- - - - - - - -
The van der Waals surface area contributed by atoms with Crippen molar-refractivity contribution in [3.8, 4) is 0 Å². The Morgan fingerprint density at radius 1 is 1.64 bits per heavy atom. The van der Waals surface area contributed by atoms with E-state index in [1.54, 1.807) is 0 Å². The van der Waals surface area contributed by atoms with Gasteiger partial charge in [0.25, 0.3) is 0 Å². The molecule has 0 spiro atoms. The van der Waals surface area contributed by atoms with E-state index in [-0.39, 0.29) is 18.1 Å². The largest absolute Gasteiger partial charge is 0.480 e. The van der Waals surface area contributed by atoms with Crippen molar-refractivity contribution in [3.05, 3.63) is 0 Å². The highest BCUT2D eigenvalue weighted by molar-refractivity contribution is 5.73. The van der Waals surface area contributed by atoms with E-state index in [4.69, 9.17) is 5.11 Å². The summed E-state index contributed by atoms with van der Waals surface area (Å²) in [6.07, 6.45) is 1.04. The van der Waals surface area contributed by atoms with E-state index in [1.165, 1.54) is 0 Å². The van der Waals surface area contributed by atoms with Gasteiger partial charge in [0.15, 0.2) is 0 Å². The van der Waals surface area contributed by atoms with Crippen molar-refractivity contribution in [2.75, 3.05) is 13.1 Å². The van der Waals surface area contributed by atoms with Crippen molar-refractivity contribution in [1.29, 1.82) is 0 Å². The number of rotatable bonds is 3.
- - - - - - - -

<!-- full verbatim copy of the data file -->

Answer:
The van der Waals surface area contributed by atoms with Crippen molar-refractivity contribution in [3.8, 4) is 0 Å². The Morgan fingerprint density at radius 1 is 1.64 bits per heavy atom. The van der Waals surface area contributed by atoms with E-state index in [1.54, 1.807) is 0 Å². The van der Waals surface area contributed by atoms with Gasteiger partial charge in [0.25, 0.3) is 0 Å². The molecule has 0 spiro atoms. The van der Waals surface area contributed by atoms with E-state index in [-0.39, 0.29) is 18.1 Å². The largest absolute Gasteiger partial charge is 0.480 e. The van der Waals surface area contributed by atoms with Crippen molar-refractivity contribution in [3.05, 3.63) is 0 Å². The highest BCUT2D eigenvalue weighted by molar-refractivity contribution is 5.73. The van der Waals surface area contributed by atoms with E-state index in [4.69, 9.17) is 5.11 Å². The summed E-state index contributed by atoms with van der Waals surface area (Å²) in [6.07, 6.45) is 1.04. The van der Waals surface area contributed by atoms with E-state index in [1.165, 1.54) is 0 Å². The van der Waals surface area contributed by atoms with Gasteiger partial charge in [0.15, 0.2) is 0 Å². The van der Waals surface area contributed by atoms with Crippen molar-refractivity contribution in [2.75, 3.05) is 13.1 Å². The van der Waals surface area contributed by atoms with Crippen molar-refractivity contribution in [1.29, 1.82) is 0 Å². The number of rotatable bonds is 3.